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Thursday, 15 August 2019
V. S. Naipaul On Islam: A Florilegium
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by Hugh Fitzgerald

The writer V. S. Naipaul died a year ago, on August 11, 2018, at the age of 85. A novelist, travel writer, essayist, and historian, he won the Nobel Prize for Literature in 2001. His most important works, for me, have been the  two books he devoted to studies of Islam and Muslim peoples. Among the Believers (1981) reports on a six-month trip he took through Iran, Pakistan, Malaya, and Indonesia after the Iranian Revolution both reflected, and inspired, the new fundamentalism among Muslims. Beyond Belief: Excursions In the Lands of the Converted Peoples (1998), was a study of how Muslims in Indonesia, Iran, Pakistan, and Malaya had fared in the roughly twenty years since Naipaul first wrote about them.

Here’s a florilegium of Naipaul’s observations on Islam. They do not date:

1. In a speech he gave at the Queen Elizabeth Hall, on  October 4, 2001, Naipaul claimed that Islam had both enslaved other peoples and attempted to wipe out other cultures. “It has had a calamitous effect on converted peoples. To be converted you have to destroy your past, destroy your history. You have to stamp on it, you have to say ‘my ancestral culture does not exist, it doesn’t matter’.”

He claimed what he called “this abolition of the self demanded by Muslims was worse than the similar colonial abolition of identity. It is much, much worse in fact… You cannot just say you came out of nothing.”

He argued that Pakistan was the living proof of the damage Islam could wreak.

“The story of Pakistan is a terror story actually. It started with a poet who thought that Muslims were so highly evolved that they should have a special place in India for themselves.

“This wish to sift countries of unnecessary and irrelevant populations is terrible and this is exactly what happened in Pakistan.”

From V. S. Naipaul, Speech, October 4, 2001

And similarly:

“It [Islam] has had a calamitous effect on converted peoples. To be converted you have to destroy your past, destroy your history. You have to stamp on it, you have to say ‘my ancestral culture does not exist, it doesn’t matter’… This abolition of the self demanded by Muslims was worse than the similar colonial abolition of identity. It is much, much worse in fact… You cannot just say you came out of nothing…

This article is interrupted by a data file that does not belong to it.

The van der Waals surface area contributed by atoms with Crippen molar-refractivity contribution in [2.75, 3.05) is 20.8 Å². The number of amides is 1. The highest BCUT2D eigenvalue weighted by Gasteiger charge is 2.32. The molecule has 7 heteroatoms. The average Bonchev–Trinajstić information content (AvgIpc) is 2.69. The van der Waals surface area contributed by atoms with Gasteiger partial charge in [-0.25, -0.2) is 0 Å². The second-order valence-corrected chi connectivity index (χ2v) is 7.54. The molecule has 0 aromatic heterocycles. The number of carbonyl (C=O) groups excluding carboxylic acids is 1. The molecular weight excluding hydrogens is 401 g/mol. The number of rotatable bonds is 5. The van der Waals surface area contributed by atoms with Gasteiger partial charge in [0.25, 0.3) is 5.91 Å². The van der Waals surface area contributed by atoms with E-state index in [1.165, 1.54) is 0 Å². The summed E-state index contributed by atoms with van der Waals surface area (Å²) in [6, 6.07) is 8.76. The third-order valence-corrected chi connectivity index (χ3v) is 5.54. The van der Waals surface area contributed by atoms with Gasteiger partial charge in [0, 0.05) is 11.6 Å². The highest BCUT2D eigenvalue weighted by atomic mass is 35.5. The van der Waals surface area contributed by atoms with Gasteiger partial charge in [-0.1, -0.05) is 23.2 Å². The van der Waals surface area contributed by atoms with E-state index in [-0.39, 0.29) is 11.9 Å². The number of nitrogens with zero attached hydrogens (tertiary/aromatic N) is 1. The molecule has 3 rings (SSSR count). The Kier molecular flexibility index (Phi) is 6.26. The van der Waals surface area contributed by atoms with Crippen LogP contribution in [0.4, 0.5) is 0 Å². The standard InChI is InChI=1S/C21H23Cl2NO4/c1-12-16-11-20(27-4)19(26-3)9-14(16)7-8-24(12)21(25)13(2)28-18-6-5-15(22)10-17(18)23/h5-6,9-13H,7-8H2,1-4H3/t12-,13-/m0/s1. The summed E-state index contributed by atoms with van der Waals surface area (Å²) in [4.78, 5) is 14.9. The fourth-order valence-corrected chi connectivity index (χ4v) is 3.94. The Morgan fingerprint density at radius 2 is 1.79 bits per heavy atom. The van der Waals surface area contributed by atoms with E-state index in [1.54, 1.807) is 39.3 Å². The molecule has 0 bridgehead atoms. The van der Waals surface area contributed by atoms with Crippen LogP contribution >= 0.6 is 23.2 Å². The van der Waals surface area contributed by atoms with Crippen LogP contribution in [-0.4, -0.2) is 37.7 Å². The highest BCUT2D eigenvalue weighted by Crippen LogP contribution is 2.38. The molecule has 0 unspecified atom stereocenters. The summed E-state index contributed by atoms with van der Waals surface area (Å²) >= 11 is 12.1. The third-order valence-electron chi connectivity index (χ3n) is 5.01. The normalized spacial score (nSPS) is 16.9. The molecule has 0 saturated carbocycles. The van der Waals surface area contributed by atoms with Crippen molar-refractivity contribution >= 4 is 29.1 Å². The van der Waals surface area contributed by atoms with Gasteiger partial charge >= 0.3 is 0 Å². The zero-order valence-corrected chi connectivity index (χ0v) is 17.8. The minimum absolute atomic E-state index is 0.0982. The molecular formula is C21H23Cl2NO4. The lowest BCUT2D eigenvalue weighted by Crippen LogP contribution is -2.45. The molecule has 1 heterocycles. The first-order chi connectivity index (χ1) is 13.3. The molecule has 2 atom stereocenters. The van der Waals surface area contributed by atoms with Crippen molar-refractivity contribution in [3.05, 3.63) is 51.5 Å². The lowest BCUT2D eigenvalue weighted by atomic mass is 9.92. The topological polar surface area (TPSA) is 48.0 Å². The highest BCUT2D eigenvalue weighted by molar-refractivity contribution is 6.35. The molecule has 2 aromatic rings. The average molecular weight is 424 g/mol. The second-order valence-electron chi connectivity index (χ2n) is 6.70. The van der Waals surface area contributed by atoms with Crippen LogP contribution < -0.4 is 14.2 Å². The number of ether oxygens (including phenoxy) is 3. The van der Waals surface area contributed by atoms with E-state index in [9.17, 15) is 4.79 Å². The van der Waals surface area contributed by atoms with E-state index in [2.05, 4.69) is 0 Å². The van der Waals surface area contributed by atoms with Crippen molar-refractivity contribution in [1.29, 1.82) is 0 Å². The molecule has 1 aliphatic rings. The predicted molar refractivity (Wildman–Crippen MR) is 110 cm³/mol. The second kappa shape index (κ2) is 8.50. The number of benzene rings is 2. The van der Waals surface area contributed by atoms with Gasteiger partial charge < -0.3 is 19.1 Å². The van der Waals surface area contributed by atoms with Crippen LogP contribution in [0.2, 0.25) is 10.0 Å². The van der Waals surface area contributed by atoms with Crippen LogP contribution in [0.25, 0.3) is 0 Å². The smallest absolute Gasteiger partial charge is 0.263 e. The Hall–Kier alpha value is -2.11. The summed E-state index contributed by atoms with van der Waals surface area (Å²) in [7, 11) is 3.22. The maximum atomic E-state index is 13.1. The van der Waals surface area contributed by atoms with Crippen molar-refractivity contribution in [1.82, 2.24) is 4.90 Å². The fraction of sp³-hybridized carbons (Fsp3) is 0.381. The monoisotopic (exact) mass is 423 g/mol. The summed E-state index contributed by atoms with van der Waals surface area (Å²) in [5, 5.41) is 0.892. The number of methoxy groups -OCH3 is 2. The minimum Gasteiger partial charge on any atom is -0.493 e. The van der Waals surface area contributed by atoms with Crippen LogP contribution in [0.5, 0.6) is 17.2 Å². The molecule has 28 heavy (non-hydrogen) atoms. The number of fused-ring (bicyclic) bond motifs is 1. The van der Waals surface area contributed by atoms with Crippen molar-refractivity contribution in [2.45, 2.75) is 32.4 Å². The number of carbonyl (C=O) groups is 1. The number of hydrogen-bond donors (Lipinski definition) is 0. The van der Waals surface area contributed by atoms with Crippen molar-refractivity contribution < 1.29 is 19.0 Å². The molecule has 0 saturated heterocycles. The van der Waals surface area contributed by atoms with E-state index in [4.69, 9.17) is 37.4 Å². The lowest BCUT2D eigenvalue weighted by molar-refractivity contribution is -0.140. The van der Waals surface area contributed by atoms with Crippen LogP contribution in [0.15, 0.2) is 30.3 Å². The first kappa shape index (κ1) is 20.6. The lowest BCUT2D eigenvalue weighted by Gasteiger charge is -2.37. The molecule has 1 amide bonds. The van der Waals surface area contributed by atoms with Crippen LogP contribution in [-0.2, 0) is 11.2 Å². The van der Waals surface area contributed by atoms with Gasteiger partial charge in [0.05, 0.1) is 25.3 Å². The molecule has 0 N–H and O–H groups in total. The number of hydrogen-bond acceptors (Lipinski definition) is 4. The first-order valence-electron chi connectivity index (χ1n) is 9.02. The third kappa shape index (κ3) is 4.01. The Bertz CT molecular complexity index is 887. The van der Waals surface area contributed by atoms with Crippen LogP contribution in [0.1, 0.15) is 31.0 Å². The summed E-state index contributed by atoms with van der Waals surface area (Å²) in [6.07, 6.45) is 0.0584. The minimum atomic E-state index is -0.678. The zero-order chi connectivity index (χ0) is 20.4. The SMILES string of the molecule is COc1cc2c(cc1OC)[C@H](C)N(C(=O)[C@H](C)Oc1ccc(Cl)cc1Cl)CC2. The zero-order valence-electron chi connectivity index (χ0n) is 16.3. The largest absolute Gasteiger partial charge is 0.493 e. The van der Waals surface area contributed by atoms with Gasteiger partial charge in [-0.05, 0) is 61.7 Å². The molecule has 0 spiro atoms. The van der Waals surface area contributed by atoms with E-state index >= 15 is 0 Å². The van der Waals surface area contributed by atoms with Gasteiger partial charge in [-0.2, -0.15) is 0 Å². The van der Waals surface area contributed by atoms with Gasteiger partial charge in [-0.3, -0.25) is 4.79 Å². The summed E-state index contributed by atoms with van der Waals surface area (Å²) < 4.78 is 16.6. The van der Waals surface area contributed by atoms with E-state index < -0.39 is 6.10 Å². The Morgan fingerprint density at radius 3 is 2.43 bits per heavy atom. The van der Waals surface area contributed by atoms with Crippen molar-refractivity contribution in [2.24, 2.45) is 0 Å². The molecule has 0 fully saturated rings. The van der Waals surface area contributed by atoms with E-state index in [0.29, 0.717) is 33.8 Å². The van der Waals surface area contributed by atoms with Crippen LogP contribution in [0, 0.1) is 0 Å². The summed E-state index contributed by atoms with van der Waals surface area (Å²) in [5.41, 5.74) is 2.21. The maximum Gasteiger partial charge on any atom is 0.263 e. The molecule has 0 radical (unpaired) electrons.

The time before Islam is a time of blackness: that is part of Muslim theology. History has to serve theology.”

From Among the Believers

2. “I think when you see so many Hindu temples of the tenth century or earlier time disfigured, defaced, you know that they were not just defaced for fun: that something terrible happened. I feel that the civilization of that closed world was mortally wounded by those invasions. And I would like people, as it were, to be more reverential towards the past, to try to understand it; to preserve it; instead of living in its ruins. The Old World is destroyed. That has to be understood. The ancient Hindu India was destroyed.”

In art and history books, people write of the Muslims ‘arriving’ in India as though they came on a tourist bus and went away again. The Muslim view of their conquest is a truer one. They speak of the triumph of faith, the destruction of idols and temples, the loot, the casting away of locals as slaves.”

From India: A Wounded Civilization